Among the great themes of Don Quixote is the puzzling question of reality and illusion: step into the role of knight-errant and, to the degree that you inhabit the role, knight-errant you are. Will yourself to believe in the precepts of any religion, and set yourself to living by them, or by some sadistic distortion of them, and the experiences of the spirit or of its evil caricature will become real to you; proving nothing except for the sure existence, on some plane or other, of your reality.
Don Quixote sees marauding giants where Sancho sees some windmills. Later our good knight sees the famous helmet (yelmo) of Mambrino where his long-suffering squire sees a barber’s basin (bacía). When a dispute arises over the ownership and the physical nature of that object, clever Sancho invents a whole new reality with his invented word: baciyelmo (for which the best we are able to do in English is the hyphenated “basin-helmet”).
Now, sure, there is the comedic element there. We can safely say that, to human perception at least, grass is generally green and sky, blue. Don Alonso Quixano’s wits are restored to him when he lays aside his chivalric identity as Don Quixote; he himself admits that a helmet is a helmet and a basin a basin, dismissing all his recent adventuring as tomfoolery. None of which stops those who have loved the frequently lucid lunatic from being as sad as Sancho when he casts off the noble dream, surrendering to the limitations of the flesh and of the physical and political world as it exists; nor can we deny the evidence of literature and the arts – and the unplumbable depths of the human soul – that Don Quixote lives and has remained continually alive in the world in countless incarnations.
What is more – and this is a vital and essential point – watch what happens when different people, or political parties, or nations, or the adherents to revolutions both reactionary and radical, armed and unarmed, discuss some noble abstraction like democracy, freedom, peace, security, capitalism, socialism, righteousness, good and evil. We all mean different things by those words and others that we so thoughtlessly (and sometimes maliciously) bandy about; and there is no clear empirical test to forever settle which definitions are right – if any of them are; and under what contingencies. Which is not to say, on the other hand, that issues cannot be argued and reasonable solutions reached through a dialogue that sets itself up as shared inquiry as well as persuasion – and in the place of coercion. Cervantes’s perspectivism is not a valueless, merely secular humanism (he was himself a Catholic or Christian humanist) without moral or ethical compass, but it does forego the absolutist’s illusion – secular or religious – of certainty; in favor, instead, of the necessity of honest dialogue, negotiation, diplomacy: those essential trappings of civilization and humane culture that the demagogues of every place and time (our present Presidential cycle not excepted) are so intent on tossing out like baby with bath water.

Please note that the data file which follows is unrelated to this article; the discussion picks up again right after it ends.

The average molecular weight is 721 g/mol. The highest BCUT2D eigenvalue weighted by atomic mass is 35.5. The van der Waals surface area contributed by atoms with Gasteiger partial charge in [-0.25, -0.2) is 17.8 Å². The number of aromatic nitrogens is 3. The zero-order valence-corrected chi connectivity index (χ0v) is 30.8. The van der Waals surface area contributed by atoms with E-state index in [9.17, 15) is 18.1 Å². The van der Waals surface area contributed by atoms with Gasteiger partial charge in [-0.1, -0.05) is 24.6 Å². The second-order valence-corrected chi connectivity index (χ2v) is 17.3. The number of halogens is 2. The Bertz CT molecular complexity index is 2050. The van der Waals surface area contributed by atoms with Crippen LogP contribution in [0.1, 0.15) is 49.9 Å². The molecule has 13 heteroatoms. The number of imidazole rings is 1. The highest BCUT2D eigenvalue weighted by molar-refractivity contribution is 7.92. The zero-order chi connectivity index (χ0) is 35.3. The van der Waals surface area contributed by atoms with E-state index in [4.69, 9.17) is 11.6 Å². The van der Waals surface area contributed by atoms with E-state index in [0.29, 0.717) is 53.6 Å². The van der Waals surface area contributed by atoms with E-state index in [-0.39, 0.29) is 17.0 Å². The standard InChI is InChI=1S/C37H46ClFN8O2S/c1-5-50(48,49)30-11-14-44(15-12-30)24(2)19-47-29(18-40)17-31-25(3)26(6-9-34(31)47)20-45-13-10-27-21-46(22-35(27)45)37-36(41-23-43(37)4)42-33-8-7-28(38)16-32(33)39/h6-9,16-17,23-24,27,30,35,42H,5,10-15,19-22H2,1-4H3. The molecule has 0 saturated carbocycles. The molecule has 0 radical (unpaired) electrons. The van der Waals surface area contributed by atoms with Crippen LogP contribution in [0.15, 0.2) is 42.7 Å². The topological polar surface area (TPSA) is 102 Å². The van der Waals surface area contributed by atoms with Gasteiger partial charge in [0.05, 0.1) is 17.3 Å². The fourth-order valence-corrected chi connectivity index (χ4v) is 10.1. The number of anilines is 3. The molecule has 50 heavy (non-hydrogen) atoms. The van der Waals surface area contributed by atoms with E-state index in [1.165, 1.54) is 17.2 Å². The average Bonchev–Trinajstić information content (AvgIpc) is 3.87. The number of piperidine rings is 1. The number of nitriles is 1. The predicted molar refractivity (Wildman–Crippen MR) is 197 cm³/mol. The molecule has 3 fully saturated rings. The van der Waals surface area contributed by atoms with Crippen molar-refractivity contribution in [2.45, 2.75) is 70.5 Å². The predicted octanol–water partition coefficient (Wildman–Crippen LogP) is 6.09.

It is my quixotic wish that as a nation we might aspire to reach beyond the narrow confines of our private interests: to see the world, and even our homeland, in its multicultured splendor and points of view. Then, along with the fearmongering and demagoguery that is our present fare, we might throw out the new Berlin walls and “No Room at the Inn” signs that scar our landscapes. Instead of all that: let all the streams of healing waters, from celestial, terrestrial, or subterranean gardens everwhere, pour over us.